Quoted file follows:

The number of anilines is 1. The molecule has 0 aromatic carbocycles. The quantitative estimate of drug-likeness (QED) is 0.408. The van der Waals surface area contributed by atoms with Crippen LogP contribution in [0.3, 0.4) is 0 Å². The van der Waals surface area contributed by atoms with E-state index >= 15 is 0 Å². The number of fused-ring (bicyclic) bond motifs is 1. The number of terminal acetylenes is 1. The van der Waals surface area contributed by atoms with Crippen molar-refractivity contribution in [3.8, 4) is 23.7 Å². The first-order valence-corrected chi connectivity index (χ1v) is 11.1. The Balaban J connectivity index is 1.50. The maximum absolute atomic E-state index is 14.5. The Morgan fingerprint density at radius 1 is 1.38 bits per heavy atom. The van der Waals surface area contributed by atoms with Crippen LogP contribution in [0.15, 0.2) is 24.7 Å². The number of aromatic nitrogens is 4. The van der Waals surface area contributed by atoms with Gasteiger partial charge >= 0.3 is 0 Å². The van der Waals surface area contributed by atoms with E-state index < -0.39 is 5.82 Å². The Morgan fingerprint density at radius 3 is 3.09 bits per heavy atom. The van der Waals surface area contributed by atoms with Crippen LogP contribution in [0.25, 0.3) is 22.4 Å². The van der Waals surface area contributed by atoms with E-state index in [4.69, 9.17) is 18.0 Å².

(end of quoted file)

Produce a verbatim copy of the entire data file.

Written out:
The number of anilines is 1. The molecule has 0 aromatic carbocycles. The quantitative estimate of drug-likeness (QED) is 0.408. The van der Waals surface area contributed by atoms with Crippen LogP contribution in [0.3, 0.4) is 0 Å². The van der Waals surface area contributed by atoms with E-state index >= 15 is 0 Å². The number of fused-ring (bicyclic) bond motifs is 1. The number of terminal acetylenes is 1. The van der Waals surface area contributed by atoms with Crippen molar-refractivity contribution in [3.8, 4) is 23.7 Å². The first-order valence-corrected chi connectivity index (χ1v) is 11.1. The Balaban J connectivity index is 1.50. The maximum absolute atomic E-state index is 14.5. The Morgan fingerprint density at radius 1 is 1.38 bits per heavy atom. The van der Waals surface area contributed by atoms with Crippen LogP contribution in [0.15, 0.2) is 24.7 Å². The number of aromatic nitrogens is 4. The van der Waals surface area contributed by atoms with Gasteiger partial charge >= 0.3 is 0 Å². The van der Waals surface area contributed by atoms with E-state index < -0.39 is 5.82 Å². The Morgan fingerprint density at radius 3 is 3.09 bits per heavy atom. The van der Waals surface area contributed by atoms with Crippen LogP contribution in [0.25, 0.3) is 22.4 Å². The van der Waals surface area contributed by atoms with E-state index in [4.69, 9.17) is 18.0 Å².